Uncaught exceptions

As we explained in the beginning of this chapter, exception handling is considered better than the traditional return-an-error-code technique because exceptions can?t be ignored. If none of the exception handlers following a particular try block matches an exception, that exception moves to the next-higher context, that is, the function or try block surrounding the try block that did not catch the exception. (The location of this try block is not always obvious at first glance, since it?s higher up in the call chain.) This process continues until, at some level, a handler matches the exception. At that point, the exception is considered ?caught,? and no further searching occurs.

The terminate( ) function

If no handler at any level catches the exception, the special library function terminate( ) (declared in the <exception> header) is automatically called. By default, terminate( ) calls the Standard C library function abort( ), which abruptly exits the program. On Unix systems, abort( ) also causes a core dump. When abort( ) is called, no calls to normal program termination functions occur, which means that destructors for global and static objects do not execute. The terminate( ) function also executes if a destructor for a local object throws an exception during stack unwinding (interrupting the exception that was in progress) or if a global or static object?s constructor or destructor throws an exception. In general, do not allow a destructor to throw an exception.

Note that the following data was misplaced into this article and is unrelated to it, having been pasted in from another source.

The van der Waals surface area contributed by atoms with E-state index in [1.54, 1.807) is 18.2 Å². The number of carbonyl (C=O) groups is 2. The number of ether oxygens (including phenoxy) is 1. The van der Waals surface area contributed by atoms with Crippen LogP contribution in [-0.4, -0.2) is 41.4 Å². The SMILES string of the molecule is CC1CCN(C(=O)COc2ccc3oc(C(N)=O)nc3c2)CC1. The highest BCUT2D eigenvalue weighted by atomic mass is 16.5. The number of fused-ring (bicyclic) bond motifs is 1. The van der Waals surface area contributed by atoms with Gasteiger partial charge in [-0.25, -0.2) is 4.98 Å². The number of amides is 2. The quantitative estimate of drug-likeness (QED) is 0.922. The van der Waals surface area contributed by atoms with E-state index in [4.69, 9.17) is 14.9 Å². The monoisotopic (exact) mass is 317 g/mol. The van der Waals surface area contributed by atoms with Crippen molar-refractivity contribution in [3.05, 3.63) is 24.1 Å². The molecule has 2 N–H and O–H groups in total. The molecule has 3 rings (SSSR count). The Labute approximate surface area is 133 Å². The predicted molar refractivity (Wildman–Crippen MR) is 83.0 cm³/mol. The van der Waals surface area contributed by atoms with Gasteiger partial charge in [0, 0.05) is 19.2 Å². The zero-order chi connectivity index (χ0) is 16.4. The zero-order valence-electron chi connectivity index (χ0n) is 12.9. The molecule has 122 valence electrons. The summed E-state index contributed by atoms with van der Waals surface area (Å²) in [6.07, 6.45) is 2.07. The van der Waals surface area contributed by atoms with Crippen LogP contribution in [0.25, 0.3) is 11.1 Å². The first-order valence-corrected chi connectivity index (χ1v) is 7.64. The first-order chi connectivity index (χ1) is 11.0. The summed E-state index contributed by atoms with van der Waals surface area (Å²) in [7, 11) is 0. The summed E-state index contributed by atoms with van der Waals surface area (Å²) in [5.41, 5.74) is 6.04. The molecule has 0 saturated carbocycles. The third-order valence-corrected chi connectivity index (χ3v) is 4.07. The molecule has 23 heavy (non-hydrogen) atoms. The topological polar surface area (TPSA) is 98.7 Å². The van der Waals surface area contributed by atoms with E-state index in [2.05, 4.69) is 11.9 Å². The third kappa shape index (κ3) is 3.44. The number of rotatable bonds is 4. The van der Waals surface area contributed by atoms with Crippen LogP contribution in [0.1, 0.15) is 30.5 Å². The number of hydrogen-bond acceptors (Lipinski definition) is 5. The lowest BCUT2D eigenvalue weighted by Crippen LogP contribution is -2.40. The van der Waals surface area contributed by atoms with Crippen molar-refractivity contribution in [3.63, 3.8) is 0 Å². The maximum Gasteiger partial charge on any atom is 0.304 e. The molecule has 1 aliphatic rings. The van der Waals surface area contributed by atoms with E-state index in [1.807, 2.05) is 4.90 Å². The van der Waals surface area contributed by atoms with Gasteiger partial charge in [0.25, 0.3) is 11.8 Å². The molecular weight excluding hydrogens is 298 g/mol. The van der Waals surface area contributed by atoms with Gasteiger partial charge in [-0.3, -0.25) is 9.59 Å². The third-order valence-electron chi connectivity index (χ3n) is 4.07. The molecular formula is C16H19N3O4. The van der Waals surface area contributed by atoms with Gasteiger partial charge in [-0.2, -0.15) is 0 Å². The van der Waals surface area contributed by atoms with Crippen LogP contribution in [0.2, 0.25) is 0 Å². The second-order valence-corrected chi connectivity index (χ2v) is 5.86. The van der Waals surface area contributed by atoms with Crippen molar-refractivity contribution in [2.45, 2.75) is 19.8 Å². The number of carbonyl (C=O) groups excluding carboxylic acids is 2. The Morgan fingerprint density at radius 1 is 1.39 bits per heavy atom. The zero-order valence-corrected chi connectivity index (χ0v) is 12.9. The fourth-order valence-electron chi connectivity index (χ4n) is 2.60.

The set_terminate( ) function

You can install your own terminate( ) function using the standard set_terminate( ) function, which returns a pointer to the terminate( ) function you are replacing (which will be the default library version the first time you call it), so you can restore it later if you want. Your custom terminate( ) must take no arguments and have a void return value. In addition, any terminate( ) handler you install must not return or throw an exception, but instead must execute some sort of program-termination logic. If terminate( ) is called, the problem is unrecoverable.

The following example shows the use of set_terminate( ). Here, the return value is saved and restored so that the terminate( ) function can be used to help isolate the section of code in which the uncaught exception is occurring:

The definition of old_terminate looks a bit confusing at first: it not only creates a pointer to a function, but it initializes that pointer to the return value of set_terminate( ). Even though you might be familiar with seeing a semicolon right after a pointer-to-function declaration, here it?s just another kind of variable and can be initialized when it is defined.

The class Botch not only throws an exception inside f( ), but also in its destructor. As we explained earlier, this situation causes a call to terminate( ), as you can see in main( ). Even though the exception handler says catch(…), which would seem to catch everything and leave no cause for terminate( ) to be called, terminate( ) is called anyway. In the process of cleaning up the objects on the stack to handle one exception, the Botch destructor is called, and that generates a second exception, forcing a call to terminate( ). Thus, a destructor that throws an exception or causes one to be thrown is usually a sign of poor design or sloppy coding.

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